Wade second only to LeBron in my book

As I watched Dwayne Wade nearly singlehandedly dismantle the Pistons (again) last night, I found myself really hoping he becomes the first of the new generation of NBA superstars to win a title.

It's nothing really against LeBron James or Carmelo Anthony or any of the other young stars in the league; it's just that Wade is the rarest of professional athletes: A guy you can cheer for and actually feel good about it.

It goes beyond the sickly acrobatic finishes, the dagger-like jumpers and spectacular defensive plays. (If you haven't seen the shot to the right in real-time, get yourself ESPN Motion and WATCH IT.) There's just something about the way he goes about his business -- both on and off the court -- that makes it so that you can't help but root for him.

Take, for example, his news conference interview last night after the game.

Question: "Coach Riley has said that he hasn't seen anyone quite like you, that you're very special. Shaq actually mentioned the Magic word. When you hear those things, how do you respond to that? Do you even believe it?"

Wade: "No, not really (laughing). I mean, I'm just a kid inside of me that loves to play the game of basketball, getting the opportunity to on the highest level, and I'm just trying to do my best job at it. Those guys, their names, Magic Johnson is a great player, I'm not even close to that. I've got to win a lot of championships to get there. I'm just a kid in a candy store right now trying to have one. We're one of the best teams in the NBA and I'm getting a chance to show my ability and my talent."

On and on, question after question, he smiled, deflected the spotlight, constantly deferred to his teammates. Not the kind of thing we're used to hearing from an NBA player who just polished off a 31-point, 6-rebound, 5-assist, 2-steal, 2-block night to take a 3-1 series lead against the defending conference champs.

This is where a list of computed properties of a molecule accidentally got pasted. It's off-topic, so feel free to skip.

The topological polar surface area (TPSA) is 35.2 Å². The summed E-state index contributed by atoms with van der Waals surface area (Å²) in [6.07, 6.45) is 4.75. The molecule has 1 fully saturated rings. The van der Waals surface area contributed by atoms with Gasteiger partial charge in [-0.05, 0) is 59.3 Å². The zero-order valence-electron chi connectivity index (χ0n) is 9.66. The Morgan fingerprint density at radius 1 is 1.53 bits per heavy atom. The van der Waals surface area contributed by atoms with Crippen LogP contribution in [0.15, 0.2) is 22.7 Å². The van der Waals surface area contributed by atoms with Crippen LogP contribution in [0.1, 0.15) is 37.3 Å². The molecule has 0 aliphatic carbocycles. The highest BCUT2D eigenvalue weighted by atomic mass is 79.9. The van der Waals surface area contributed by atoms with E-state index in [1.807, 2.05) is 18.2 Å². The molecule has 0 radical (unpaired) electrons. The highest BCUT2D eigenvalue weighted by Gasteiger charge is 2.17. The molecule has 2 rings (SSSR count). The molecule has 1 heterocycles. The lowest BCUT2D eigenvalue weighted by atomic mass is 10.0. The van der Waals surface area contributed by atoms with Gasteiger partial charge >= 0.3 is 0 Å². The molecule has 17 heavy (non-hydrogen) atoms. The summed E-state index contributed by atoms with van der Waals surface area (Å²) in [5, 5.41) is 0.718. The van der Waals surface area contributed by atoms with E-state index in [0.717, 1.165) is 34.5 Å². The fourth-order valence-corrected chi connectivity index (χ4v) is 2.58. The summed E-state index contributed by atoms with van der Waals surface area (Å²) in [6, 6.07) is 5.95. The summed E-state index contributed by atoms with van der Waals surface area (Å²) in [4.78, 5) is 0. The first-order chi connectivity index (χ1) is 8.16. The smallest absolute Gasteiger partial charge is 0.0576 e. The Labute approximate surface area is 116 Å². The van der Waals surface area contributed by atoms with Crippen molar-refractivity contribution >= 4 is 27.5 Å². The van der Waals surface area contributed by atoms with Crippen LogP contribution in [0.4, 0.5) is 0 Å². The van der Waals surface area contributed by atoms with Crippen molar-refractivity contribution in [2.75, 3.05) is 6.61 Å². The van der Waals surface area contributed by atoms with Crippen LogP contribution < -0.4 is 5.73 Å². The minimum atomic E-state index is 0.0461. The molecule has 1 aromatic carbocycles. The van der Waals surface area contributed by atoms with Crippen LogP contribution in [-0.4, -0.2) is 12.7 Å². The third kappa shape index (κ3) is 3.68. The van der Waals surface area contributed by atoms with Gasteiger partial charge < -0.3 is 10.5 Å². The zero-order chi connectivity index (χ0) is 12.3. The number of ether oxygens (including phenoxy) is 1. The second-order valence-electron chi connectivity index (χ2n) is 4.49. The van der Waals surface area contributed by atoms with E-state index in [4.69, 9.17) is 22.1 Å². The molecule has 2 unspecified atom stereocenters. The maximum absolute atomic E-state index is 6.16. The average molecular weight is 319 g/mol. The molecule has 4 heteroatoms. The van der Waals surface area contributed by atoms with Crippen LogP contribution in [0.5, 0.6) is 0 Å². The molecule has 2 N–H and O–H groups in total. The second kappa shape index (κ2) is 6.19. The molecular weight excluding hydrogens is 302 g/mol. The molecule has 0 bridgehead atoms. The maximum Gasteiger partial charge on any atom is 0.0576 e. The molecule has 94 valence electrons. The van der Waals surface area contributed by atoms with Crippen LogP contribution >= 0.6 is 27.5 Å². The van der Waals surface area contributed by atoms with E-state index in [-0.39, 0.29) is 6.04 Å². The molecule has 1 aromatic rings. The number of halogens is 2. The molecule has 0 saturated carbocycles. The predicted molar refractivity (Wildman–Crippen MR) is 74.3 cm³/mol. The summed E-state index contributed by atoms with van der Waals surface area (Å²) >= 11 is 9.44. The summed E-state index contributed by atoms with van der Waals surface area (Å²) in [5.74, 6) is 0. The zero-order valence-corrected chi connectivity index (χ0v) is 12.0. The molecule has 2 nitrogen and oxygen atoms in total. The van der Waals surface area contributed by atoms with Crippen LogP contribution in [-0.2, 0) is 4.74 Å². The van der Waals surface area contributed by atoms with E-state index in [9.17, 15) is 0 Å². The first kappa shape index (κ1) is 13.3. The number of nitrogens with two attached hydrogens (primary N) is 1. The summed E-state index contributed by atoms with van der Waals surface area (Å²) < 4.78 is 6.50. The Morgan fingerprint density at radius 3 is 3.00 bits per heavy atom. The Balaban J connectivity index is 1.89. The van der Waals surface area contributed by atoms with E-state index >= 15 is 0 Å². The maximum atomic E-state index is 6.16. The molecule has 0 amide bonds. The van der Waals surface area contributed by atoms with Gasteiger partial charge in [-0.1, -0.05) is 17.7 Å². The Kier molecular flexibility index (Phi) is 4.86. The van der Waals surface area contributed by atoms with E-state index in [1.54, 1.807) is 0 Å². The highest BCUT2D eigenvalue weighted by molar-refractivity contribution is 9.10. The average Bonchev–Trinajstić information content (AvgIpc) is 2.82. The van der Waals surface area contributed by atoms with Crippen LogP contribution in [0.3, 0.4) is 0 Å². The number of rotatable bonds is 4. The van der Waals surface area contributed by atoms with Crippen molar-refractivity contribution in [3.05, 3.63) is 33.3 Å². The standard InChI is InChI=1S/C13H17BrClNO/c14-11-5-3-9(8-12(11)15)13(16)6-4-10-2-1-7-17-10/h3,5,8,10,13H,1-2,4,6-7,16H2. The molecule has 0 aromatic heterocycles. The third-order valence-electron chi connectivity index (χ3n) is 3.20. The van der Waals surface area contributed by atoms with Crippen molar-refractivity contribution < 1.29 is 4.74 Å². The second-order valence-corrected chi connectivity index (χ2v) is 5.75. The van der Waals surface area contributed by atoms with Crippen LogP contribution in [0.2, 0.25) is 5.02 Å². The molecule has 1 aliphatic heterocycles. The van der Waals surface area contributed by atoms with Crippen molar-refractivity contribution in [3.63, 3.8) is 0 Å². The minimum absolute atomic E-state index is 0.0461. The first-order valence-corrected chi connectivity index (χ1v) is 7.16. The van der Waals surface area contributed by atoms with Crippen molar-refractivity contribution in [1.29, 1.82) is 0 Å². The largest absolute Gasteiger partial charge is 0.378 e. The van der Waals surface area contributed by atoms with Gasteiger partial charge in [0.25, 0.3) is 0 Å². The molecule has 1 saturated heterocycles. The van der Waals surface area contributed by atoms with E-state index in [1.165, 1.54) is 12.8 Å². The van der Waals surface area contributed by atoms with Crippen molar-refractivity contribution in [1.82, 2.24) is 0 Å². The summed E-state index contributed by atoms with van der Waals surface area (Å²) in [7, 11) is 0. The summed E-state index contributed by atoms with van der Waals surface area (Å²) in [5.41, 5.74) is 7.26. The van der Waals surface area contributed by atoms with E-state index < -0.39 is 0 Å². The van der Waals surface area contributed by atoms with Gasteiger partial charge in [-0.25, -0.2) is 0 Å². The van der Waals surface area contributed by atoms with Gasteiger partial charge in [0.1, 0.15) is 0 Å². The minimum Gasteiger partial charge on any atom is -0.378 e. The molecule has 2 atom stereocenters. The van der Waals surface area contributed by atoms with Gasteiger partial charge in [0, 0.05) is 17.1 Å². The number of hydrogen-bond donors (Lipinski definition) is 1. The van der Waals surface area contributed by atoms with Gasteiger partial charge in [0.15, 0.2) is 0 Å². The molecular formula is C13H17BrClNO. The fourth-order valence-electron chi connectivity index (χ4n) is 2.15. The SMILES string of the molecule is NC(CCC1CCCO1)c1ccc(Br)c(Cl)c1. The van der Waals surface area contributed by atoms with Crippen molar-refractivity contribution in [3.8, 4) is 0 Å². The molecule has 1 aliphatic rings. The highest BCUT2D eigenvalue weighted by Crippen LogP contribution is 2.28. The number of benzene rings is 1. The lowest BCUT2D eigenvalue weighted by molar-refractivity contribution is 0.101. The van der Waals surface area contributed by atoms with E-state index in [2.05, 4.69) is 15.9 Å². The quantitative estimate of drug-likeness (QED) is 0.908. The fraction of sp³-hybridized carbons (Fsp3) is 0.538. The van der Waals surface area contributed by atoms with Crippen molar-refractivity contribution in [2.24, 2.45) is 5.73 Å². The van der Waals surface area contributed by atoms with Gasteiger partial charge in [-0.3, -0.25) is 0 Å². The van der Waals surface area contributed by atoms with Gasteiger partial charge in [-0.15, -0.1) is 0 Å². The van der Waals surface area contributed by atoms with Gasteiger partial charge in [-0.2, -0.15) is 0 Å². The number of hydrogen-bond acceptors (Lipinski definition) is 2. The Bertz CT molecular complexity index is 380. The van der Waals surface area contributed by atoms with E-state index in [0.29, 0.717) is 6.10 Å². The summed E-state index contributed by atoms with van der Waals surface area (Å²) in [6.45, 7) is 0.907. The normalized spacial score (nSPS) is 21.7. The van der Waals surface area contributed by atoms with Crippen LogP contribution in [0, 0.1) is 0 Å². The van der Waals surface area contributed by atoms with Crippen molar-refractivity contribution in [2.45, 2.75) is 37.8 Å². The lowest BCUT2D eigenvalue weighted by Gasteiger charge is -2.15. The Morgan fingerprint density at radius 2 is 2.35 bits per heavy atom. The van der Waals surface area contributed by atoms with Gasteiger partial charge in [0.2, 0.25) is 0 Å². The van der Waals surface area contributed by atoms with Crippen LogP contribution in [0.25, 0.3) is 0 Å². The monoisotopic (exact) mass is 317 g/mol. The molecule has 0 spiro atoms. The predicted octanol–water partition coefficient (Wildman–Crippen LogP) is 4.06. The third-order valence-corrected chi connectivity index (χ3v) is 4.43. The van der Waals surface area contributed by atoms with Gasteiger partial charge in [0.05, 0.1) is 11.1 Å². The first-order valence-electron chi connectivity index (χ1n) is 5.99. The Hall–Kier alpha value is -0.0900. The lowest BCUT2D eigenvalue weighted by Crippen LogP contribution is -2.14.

However a game needs to be won, he does it. He can score, pass, rebound, defend ... and do it all with a flair and humility that makes you jump out of your seat and cheer -- not just because he's a spectacular basketball player, but because he's a spectacular human being as well.

That's what makes him so special. Whatever "it" is that great players seem to have, he's got "it." Say what you want about Kobe Bryant, Dirk Nowitzki, Tim Duncan or any of those other guys; outside of LeBron James, I'd take Wade every time.

Some of my favorite stories of the day:


Welcome back, NBA

It's been a long time since I've been much of an NBA fan, but I might finally be coming back around thanks to this year's playoffs.

When I was a kid, I was in awe of Magic and Larry -- the skill, the rivalry, the pace of the game ... it all was so spectacular to me. But starting with the Detroit Bad Boys of the late '80s, the game began to change. It got slower. Defense was at a premium. And over the next 15 years, nowhere was that more evident than in the playoffs.

You'd hear it over and over again: "A team can fastbreak and score points in the regular season, but it better know how to slow it down and play defense in the postseason." And that's what we saw, year after year. While most people reveled in the MJ heyday, all I saw was the denegration of the game I loved into a parade of isolation sets full of pick-and-rolls and two-man post up/kick out. (It was about this time that I turned to college basketball -- the skill level might be lower, but at least the team concept is not lost.)

To the NBA's credit they recognized this, and the makeover might finally be complete.

Anyone who's watched the playoffs this year can't help but be compelled. As I write this, I'm watching the Suns play the Clippers in a game seven of the second round. THE CLIPPERS! This followed up a game seven between the two best teams in the Western Conference, which followed a game seven featuring some guy named LeBron trying to will his vastly undermanned team past the team the won the title two years ago.